"There is no town in the world which is more adapted for training one away from people and training one into solitude than London.  The manner of life, the distances, the climate, the very multitude of the population in which personality vanishes, all this together with the absence of Continental diversions conduces to the same effect.  One who knows how to live alone has nothing to fear from the tedium of London.  The life here, like the air here, is bad for the weak, for the frail, for one who seeks a prop outside himself, for one who seeks welcome, sympathy, attention; the moral lungs here must be as strong as the physical lungs, whose task it is to separate oxygen from the smoky fog.  The masses are saved by battling for their daily dread, the commercial classes by their absorption in heaping up wealth, and all by the bustle of business; but nervous and romantic temperaments - fond of living among people, fond of intellectual sloth and of idly luxuriating in emotion - are bored to death and fall into despair." (Alexander Herzen, My Past and Thoughts, trans. Constance Garnett (London: University of California, 1982) 447.)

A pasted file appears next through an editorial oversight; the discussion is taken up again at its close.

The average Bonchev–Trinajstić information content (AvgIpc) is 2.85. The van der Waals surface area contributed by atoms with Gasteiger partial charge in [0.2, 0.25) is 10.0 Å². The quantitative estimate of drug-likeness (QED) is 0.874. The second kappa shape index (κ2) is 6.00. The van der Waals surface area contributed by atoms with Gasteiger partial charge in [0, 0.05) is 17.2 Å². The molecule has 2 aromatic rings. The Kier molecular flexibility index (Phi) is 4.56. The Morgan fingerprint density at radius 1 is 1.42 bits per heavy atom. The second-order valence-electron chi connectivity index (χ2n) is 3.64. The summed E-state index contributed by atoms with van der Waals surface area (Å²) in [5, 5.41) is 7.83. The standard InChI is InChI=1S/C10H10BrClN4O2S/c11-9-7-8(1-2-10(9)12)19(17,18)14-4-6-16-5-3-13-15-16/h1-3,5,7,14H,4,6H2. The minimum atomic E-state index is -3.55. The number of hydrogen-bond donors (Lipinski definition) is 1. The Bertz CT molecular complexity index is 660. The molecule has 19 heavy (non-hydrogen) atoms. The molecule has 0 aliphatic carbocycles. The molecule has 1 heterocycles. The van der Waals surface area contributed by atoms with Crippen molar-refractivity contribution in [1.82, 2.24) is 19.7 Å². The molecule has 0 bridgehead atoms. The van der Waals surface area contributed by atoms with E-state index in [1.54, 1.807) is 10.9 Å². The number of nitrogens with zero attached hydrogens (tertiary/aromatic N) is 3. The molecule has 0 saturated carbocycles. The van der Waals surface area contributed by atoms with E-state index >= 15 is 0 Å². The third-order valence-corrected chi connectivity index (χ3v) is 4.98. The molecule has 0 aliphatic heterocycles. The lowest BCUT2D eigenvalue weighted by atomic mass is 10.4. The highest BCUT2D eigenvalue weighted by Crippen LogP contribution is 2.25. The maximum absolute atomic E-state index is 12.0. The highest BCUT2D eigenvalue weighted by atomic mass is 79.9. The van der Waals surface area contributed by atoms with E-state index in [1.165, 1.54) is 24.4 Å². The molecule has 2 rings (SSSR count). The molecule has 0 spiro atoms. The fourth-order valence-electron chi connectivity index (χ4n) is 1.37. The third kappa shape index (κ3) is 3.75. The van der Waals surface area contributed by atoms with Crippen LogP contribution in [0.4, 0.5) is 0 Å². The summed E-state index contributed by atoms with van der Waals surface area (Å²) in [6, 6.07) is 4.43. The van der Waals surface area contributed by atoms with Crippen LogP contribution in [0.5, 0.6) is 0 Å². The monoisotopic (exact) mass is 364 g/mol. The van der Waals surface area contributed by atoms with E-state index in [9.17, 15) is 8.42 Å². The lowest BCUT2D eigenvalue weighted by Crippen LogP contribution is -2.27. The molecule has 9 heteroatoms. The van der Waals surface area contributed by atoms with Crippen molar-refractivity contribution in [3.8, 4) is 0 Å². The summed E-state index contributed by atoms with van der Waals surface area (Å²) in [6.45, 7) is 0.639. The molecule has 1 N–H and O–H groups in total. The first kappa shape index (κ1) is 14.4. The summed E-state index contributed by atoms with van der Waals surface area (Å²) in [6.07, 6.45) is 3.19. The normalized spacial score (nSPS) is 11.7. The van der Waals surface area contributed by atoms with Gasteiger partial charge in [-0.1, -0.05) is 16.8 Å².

And this from a Muscovite.

I done told y'all before

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November 26th, 2008

08:15 pm - Warum?

Today's LJ question is typically inane.  It has inspired me to ask you, my readers, an inane question of my own.  Why is Germany known by so many names?  The Germans call it Deutschland, the French Allemagne, the Polish Niemiec and the Estonians Saksamaa.  Why?


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October 30th, 2008

02:55 pm - Andrew Sachs: Father of the nation

Sachs is the master strategist of our age.  By brilliantly not bothering to turn up and then not really doing anything else, he has brought utter ruin upon the heads of his enemies.  Bravo!


Sachs asks for time to spend with family

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October 8th, 2008

04:01 pm - I command you to listen to this

In 1993, MIT researchers identified the "the smallest perceptual time unit in music", which they dubbed the Tatum, in honour of Art Tatum's other-wordly virtuosity.  It is a convention among jazz fans to speak of Art Tatum only in awed tones.  I am happy to observe that convention.  However, I propose that any subdivision of the Tatum be named after the cymbalom player Toni Iordache, a clip of whose utterly astonishing "Ca La Breaza" may be heard here